We all figured the 2005 NBA Draft would feature a number of surprises. How about ''Mr. Toad's Wild Ride" meets ''The Twilight Zone" meets Tom Petty?
By the time the dust settled, everyone's mock draft looked like Sonny Corleone after he stopped at the toll both. The theme du soir was ''Free Falling." Teen phenom Gerald Green, thought to be the top high schooler and a lottery lock -- he didn't work out for anyone picking below 10 and was thought to be going as high as No. 3 -- dropped like a stone. Right into the Celtics' lap at 18.
They need another kid about as much as they need another limited partner. ''We're kid-ed out," Celtics coach Doc Rivers said two months ago. But Green is now theirs.
''Why he slid, I could care less," Rivers said.
Joining Green on the ''Moonwalk in New York" were Antoine Wright, Joey Graham, Danny Granger, and Hakim Warrick. They weren't the only surprises, just the unlucky ones.
Charlie Villanueva, thought to be going no sooner than the teens, went No. 7 to Toronto, a team that has Chris Bosh, who plays the same position, and last year drafted Rafael Araujo, who may not be able to play at all. That wasn't even the first shock; the Trail Blazers took high schooler Martell Webster at No. 6.
The four North Carolina early-entry candidates went in the first 14 picks, with two of them, Raymond Felton and Sean May, going to the Charlotte Bobcats. The Warriors selected Arizona State's Ike Diogu; he wasn't even invited to the Green Room but Danny Ainge liked the pick.
Oh, and did we mention the Lakers taking New Jersey high school center Andrew Bynum at No. 10? Good thing he majored in physics with Phil Jackson back on the bench.
''We thought it was our best chance to get a center for the future," said general manager Mitch Kupchak. Emphasis on future. Somehow, it's hard to envision Jackson getting enamored over that pick.
The first half of the lottery went somewhat according to Hoyle, with Utah center Andrew Bogut going first to Milwaukee and North Carolina's Marvin Williams going to the Hawks. Then came a run on point guards. The Utah Jazz, who earlier in the day traded two picks (Nos. 6 and 27) to Portland for No. 3, did so for one reason: to draft Illinois point guard Deron Williams. He should fit seamlessly into Jerry Sloan's system. The New Orleans Hornets then followed with Chris Paul of Wake Forest (whom the Celtics would have liked to have pried loose) and the Bobcats plucked Felton, a mild surprise. Charlotte had refused to trade up to No. 3 (for Nos. 5 and 13), which would have given them Paul or Deron Williams.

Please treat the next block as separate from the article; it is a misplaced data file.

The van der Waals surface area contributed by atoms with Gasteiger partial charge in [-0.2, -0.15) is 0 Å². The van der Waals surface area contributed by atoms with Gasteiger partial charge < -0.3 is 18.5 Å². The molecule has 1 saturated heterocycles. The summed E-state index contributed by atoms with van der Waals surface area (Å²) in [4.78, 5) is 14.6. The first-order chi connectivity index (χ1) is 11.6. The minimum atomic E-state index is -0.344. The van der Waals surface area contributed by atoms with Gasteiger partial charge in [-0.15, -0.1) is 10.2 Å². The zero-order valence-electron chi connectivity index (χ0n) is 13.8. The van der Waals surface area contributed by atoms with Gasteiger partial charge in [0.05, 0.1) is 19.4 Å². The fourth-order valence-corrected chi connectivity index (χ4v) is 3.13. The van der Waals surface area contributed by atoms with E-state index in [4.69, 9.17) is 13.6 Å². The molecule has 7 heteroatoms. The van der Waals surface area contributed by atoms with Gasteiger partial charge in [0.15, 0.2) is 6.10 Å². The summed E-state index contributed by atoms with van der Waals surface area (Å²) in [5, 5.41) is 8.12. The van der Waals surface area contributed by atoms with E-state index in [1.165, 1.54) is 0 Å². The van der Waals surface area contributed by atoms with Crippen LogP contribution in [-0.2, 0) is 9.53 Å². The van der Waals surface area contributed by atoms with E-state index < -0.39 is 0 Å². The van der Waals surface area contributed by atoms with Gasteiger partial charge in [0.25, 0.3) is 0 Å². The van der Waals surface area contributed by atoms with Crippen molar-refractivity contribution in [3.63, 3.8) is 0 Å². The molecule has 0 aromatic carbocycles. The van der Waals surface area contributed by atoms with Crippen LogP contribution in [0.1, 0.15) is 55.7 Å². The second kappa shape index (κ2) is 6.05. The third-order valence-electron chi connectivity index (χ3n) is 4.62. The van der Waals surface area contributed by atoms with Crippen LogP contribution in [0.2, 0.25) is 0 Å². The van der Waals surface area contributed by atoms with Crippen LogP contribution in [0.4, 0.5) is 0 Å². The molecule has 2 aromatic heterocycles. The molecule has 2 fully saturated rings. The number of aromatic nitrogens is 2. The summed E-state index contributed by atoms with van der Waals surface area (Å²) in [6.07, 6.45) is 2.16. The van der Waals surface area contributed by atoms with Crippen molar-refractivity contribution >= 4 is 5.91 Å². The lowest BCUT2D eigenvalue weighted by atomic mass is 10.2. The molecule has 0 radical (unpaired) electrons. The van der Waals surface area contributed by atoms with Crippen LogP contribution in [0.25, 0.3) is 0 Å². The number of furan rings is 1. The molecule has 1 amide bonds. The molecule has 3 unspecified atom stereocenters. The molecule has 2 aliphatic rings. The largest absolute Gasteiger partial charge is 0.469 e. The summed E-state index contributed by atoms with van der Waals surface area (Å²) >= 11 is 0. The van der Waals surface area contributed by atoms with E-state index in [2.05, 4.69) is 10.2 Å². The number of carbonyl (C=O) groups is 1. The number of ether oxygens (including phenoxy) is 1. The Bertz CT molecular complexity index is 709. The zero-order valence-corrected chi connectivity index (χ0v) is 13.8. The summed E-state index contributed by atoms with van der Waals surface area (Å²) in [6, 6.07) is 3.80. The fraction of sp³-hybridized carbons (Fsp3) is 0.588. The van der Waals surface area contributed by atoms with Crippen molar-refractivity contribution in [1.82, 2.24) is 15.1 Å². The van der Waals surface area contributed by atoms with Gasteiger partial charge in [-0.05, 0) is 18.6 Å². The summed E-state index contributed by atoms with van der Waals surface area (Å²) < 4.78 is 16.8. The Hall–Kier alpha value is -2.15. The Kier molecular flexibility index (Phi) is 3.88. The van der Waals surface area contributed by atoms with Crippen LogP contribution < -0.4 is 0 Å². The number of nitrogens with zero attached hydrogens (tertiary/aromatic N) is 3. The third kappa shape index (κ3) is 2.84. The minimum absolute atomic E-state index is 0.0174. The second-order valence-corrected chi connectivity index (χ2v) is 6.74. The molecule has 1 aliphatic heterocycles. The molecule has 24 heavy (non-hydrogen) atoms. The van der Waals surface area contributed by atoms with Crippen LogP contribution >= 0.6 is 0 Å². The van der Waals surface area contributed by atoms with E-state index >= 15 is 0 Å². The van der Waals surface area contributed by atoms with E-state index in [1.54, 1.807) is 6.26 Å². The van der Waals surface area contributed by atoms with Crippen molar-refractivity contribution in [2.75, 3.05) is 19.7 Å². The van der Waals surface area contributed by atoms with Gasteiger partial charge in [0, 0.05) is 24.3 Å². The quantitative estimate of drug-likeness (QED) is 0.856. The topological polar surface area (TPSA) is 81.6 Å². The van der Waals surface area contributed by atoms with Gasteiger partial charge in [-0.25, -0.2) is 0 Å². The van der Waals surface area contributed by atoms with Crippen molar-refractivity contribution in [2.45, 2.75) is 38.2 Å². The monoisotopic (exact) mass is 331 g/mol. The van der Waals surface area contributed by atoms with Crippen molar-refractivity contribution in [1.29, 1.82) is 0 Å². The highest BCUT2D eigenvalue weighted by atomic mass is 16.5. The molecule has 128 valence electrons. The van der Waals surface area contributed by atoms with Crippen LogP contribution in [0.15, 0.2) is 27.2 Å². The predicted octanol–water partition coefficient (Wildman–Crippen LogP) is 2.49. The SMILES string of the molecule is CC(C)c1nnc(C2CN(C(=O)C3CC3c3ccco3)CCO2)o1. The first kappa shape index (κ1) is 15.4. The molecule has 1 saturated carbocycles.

The selection of Webster by the Trail Blazers was a bit of a shocker. General manager John Nash likened Webster to Dale Ellis after Webster worked out for Portland, but he was thought to be going in the 10-13 range. The Blazers also acquired backcourt insurance later by getting point guard Jarrett Jack, who was chosen by Denver at 22.
The Knicks, as expected, went big for Channing Frye, the Arizona center, which drew applause from the New York-dominated crowd at Madison Square Garden (home of the Knicks and the WNBA Liberty, as commissioner David Stern reminded TV watchers.) Spike Lee liked the pick and it made sense, given the Knicks' dearth of height.
Golden State (Diogu) addressed its rebounding needs and the Lakers addressed the future. Orlando then pulled another surprise with the selection of Fran Vazquez, the Spanish project who, a year ago, was playing in the Spanish version of the NBDL. (It was a real treat watching Stuart Scott trying to interview Vazquez's interpreter.)
The Clippers then drafted Russian Yaroslav Korolev, following through on a commitment that many thought was flimsy at best. But Clippers coach Mike Dunleavy saw the kid play in a tournament in Moscow last spring and was smitten. If Korolev stays overseas, the Clippers won't have to pay him next season. You can be sure owner Donald Sterling signed off on that.
Then May (Charlotte) and Rashad McCants (Minnesota) went back to back to complete the Tar Heel four-pack. Duke also had four players picked in the first 14 choices in the 1999 draft; two of them are long gone (Trajan Langdon, William Avery) while the other two are semi-long gone in that they play for the Clippers (Elton Brand, Corey Maggette). May was yet another surprise, given that the Bobcats have Emeka Okafor and also have perimeter needs they could have addressed with Granger or Wright. McCants then went to Minnesota, probably as good a place as any with its core of veterans. The kid may have some issues, but he can shoot.
The Nets, thought to be looking big, went with Wright, a wing player, and Toronto finally made a pick that made sense, grabbing Oklahoma State's Graham. Indiana, then probably giddy, quickly pounced on Granger, a Joe Johnson-like, do-it-all swingman from New Mexico. By then, the Celtics were exchanging high fives in their draft room, even though they never worked out Green or had him in for interviews. But Ainge, GM Chris Wallace, and personnel director Leo Papile had seen the kid play.
Warrick was the last of the Green Roomers to greet Stern on the podium, going immediately after Boston at 19 to the Memphis Grizzlies. He had been slotted as high as No. 9 in some drafts but he also was seen slipping in some mocks prior to the draft.
After the draft-day dust settled, something expected happened. The Suns sent their first-round pick (21), Nate Robinson, to the Knicks to complete a trade of Quentin Richardson to New York for Kurt Thomas. Portland landed the rights to forward Linas Kleiza (27th overall) and forward Ricky Sanchez (35th overall) for Jack.